As highlighted in the LUK 2010 10K, at any given moment, Berkadia has over $5 billion sitting in escrow accounts. Escrow funds are typically kept in t-bills, earning interest. The interest earned on these escrow funds is split 50/50 between LUK and BRK. With t-bill yields, at less than .3%, the returns being generated are minimal, for Berkadia. If t-bill yields ever get back to levels of the good old days, say 5%, LUK will see $125 million come into it's coffers, every year.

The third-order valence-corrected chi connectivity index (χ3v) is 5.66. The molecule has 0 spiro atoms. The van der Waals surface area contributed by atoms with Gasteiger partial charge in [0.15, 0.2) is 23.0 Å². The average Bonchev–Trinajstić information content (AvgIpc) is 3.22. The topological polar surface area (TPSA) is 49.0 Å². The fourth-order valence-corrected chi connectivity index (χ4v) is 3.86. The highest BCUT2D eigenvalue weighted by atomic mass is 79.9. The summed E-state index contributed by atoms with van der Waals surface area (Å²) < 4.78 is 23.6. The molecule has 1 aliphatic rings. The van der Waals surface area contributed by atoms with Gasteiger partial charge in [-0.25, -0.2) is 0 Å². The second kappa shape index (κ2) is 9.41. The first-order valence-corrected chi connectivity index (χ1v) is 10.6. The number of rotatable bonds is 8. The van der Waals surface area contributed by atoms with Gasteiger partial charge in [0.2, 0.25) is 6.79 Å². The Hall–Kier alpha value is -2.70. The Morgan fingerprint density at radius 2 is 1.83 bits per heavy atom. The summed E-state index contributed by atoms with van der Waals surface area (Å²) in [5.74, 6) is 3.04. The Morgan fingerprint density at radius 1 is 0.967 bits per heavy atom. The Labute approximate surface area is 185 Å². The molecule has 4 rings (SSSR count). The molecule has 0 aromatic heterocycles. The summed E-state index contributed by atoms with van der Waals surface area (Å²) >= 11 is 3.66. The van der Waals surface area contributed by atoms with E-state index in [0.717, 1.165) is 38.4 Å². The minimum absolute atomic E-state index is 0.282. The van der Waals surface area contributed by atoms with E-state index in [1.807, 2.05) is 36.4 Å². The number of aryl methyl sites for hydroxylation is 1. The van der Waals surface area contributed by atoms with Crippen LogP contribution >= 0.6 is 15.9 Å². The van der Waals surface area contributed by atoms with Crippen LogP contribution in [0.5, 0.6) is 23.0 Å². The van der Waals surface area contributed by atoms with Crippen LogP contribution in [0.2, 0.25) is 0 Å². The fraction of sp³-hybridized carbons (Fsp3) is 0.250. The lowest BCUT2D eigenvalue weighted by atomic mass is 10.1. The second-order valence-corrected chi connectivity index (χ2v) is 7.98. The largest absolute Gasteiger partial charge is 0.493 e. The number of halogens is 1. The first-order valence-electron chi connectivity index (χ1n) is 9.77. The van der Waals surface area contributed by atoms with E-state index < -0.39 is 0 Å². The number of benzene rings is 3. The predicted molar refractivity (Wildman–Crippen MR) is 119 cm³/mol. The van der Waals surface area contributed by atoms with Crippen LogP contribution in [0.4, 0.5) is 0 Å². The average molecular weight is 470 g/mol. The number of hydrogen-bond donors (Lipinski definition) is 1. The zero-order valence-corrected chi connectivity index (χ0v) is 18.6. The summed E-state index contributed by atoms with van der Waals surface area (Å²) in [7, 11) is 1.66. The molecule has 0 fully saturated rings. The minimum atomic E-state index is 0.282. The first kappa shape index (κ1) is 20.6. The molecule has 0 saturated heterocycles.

Not bad for a $200 million investment. This is why LUK referred to this investment as an inflation hedge, when it made this fantastic purchase.